About a year after the intensive phase of my treatment, I felt better and applied for readmission to IIT in July 2016. A prerequisite for rejoining was that my faculty members had to verify my application. With the formalities completed, I resumed my education, but I felt that something was amiss. 

My guide indicated that he did not want his work to suffer on account of my illness. I also heard from a senior colleague that my guide had said that I would spread the disease like an ‘infested animal’. I was disheartened at being subjected to this indignity by my supposed mentor.

However, my primary concern was defeating TB, so I didn’t dwell on it. Today, as I reflect on it, I realise the reasons behind the stigma were ignorance as well as fear.

Even among the educated, there are misconceptions about TB. People think all forms of TB are contagious. Others believe the patient is infectious for the entire length of the treatment. Some even believe that TB spreads through touch. This breeds the fear of contracting the illness.

As we know, people stigmatise and discriminate when they fear. I felt the impact of the stigma on two levels – in my professional life and my personal life.

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Professionally, the reluctance of my supervisor to mentor me and his discouragement affected me. I could not decide whether I should wait for the IIT authorities to tell me to leave or drop out. That decision was made for me by luck when I found out that my CSIR grant application was never processed. 

This meant that I would have to pay for my education. Given the expenditure on my treatment, this was unaffordable for me. This was the final nail in the coffin. I was forced to drop out and could not go back to completing my PhD.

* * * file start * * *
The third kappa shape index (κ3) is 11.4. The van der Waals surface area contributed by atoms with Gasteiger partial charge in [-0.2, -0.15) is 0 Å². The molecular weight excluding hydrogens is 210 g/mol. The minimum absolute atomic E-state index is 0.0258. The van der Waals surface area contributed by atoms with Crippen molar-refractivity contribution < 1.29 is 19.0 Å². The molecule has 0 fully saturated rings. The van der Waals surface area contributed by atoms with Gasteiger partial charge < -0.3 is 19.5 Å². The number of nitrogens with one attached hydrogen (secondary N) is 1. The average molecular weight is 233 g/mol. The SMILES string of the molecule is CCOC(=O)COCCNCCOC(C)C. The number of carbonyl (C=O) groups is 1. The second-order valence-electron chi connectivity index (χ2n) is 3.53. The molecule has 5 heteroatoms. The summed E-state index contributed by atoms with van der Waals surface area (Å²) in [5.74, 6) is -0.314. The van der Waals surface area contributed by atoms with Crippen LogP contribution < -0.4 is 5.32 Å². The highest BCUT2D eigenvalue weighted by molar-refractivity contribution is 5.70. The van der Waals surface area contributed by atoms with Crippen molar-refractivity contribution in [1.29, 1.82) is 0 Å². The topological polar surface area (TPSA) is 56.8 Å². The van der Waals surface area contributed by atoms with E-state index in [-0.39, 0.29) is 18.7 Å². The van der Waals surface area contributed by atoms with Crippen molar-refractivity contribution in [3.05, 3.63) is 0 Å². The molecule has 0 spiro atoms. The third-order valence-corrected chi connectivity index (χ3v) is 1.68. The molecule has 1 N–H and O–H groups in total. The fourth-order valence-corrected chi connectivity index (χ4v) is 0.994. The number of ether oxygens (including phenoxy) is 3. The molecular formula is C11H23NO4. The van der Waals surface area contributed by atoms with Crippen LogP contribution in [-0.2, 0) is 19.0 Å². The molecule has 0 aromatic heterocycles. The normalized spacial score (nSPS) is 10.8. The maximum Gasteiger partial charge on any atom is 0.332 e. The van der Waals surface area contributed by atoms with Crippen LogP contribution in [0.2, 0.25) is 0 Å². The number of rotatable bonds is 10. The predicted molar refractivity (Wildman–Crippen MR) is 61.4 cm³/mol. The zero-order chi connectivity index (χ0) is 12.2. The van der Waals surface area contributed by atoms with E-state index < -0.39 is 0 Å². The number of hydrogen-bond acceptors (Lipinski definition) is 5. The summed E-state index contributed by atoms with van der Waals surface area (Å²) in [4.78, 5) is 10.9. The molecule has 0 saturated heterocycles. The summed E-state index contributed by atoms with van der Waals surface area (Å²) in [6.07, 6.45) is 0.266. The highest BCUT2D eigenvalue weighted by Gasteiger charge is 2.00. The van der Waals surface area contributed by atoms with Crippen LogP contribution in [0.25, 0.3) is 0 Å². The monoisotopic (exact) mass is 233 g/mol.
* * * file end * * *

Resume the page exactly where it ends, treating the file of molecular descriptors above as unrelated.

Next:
What I faced was not technically illegal. I was discouraged from doing my PhD, but it was still a form of stigma. The external stigma I faced led to depression and isolation. 

Eventually, I realised I had to fight. The treatment for TB is difficult, requiring strict compliance and the management of side effects, and these demands resolve. I began motivating myself. I began following a proper diet and completing my treatment to ensure I could recover. I also turned to books as they transported me to other worlds and helped with my isolation. I also focused on reviving my old relationships.

Gradually, things improved. I could not proceed on my desired career path, but I am an educator now. I constantly realise that I have a role to play in shaping young minds. 

Workplace stigma has tangible consequences. It affects an individual’s career, financial opportunities and their right to work with dignity. So what can we do to address this stigma? 

First, we need to sensitise people by educating them about TB, and the impact stigma has on patients.

Another measure is group counselling involving the patient, the employer and the immediate supervisor. Informal versions of these sessions happen in the workplace in the context of illnesses like cancer. Why should it be any different for TB? 

The goal of this session would be to ensure that the patient is in a supportive environment. 

Finally, at a systemic level, there needs to be a workplace policy on stigma mitigation and a mechanism where the patients can anonymously register their concerns about stigma at the workplace.

A person’s career or job is often their calling and a provider of financial security. Workplace stigma creates a hostile work environment, affecting a person’s ability to do their job and their financial security. Financial insecurity and stigma make it harder for the patient to fight TB both in terms of means and motivation. Therefore, addressing stigma in the workplace is critical to patient well-being and recovery but also to their right to work with dignity.

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Quote
It's not how much we give
but how much love we put into giving.
- Mother Theresa Quote